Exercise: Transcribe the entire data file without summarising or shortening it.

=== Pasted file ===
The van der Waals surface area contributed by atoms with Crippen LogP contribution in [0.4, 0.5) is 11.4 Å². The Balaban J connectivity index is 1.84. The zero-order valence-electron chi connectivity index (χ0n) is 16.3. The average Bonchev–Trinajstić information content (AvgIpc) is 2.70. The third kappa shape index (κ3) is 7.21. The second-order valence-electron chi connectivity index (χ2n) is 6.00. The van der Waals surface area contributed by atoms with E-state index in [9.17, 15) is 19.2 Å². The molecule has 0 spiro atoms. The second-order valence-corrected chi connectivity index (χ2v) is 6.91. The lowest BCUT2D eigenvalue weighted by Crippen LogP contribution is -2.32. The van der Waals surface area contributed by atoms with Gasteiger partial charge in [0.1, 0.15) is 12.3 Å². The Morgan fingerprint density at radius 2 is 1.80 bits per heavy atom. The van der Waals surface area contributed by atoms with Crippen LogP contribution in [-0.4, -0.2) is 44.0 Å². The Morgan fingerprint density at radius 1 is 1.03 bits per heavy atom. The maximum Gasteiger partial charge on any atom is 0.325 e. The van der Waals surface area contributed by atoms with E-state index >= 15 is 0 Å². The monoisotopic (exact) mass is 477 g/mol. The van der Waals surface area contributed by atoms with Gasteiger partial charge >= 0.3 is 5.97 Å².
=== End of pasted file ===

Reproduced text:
The van der Waals surface area contributed by atoms with Crippen LogP contribution in [0.4, 0.5) is 11.4 Å². The Balaban J connectivity index is 1.84. The zero-order valence-electron chi connectivity index (χ0n) is 16.3. The average Bonchev–Trinajstić information content (AvgIpc) is 2.70. The third kappa shape index (κ3) is 7.21. The second-order valence-electron chi connectivity index (χ2n) is 6.00. The van der Waals surface area contributed by atoms with E-state index in [9.17, 15) is 19.2 Å². The molecule has 0 spiro atoms. The second-order valence-corrected chi connectivity index (χ2v) is 6.91. The lowest BCUT2D eigenvalue weighted by Crippen LogP contribution is -2.32. The van der Waals surface area contributed by atoms with Gasteiger partial charge in [0.1, 0.15) is 12.3 Å². The Morgan fingerprint density at radius 2 is 1.80 bits per heavy atom. The van der Waals surface area contributed by atoms with Crippen LogP contribution in [-0.4, -0.2) is 44.0 Å². The Morgan fingerprint density at radius 1 is 1.03 bits per heavy atom. The maximum Gasteiger partial charge on any atom is 0.325 e. The van der Waals surface area contributed by atoms with E-state index >= 15 is 0 Å². The monoisotopic (exact) mass is 477 g/mol. The van der Waals surface area contributed by atoms with Gasteiger partial charge >= 0.3 is 5.97 Å².